Contents

Idea

Chain complexes are most often encountered in an Abelian context, but the definition makes sense even when the groups involved need not be abelian. What does not work well is the formation of the homology of such a chain complex of groups, except if it is ‘normal’ in the following sense:

Definition

A chain complex of groups is a sequence (of any length, finite or infinite) of groups and homomorphisms, for instance,

$\ldots \to C_n \stackrel{\partial_n}{\longrightarrow} C_{n-1} \stackrel{\partial_{n-1}}{\longrightarrow}C_{n-2}\longrightarrow \ldots ,$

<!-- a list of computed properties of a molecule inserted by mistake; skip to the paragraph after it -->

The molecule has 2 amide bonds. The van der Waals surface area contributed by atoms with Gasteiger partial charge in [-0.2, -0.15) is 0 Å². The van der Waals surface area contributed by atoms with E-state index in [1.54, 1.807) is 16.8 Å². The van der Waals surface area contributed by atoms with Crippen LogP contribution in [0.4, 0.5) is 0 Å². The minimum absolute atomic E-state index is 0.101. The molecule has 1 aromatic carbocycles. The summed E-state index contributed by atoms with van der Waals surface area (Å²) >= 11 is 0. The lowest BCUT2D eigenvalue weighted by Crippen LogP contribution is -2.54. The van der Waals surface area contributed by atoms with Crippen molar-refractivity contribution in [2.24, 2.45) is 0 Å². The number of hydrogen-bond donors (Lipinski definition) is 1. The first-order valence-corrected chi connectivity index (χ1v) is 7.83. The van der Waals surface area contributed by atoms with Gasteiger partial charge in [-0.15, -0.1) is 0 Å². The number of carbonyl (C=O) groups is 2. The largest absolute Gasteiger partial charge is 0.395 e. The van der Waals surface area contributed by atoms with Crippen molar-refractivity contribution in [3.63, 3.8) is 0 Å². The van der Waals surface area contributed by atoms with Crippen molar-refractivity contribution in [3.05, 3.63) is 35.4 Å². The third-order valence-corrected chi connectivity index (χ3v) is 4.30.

in which each composite $\partial_{n-1} \circ \partial_n$ is the trivial homomorphism.

The chain complex is normal if each image $\partial_n C_n$ is a normal subgroup of the next group $C_{n-1}$.

Example

If $G$ is a simplicial group then its Moore complex is a normal complex of groups. See there.

Remark

There is an obvious generalisation to normal complex of groupoids, provided one keeps to working with groupoids all having the same set of objects and morphisms which are the identity on objects.

Likewise, one can talk about normal complexes in a semi-abelian category.

Revised on March 19, 2015 17:15:22 by Urs Schreiber (80.92.246.195)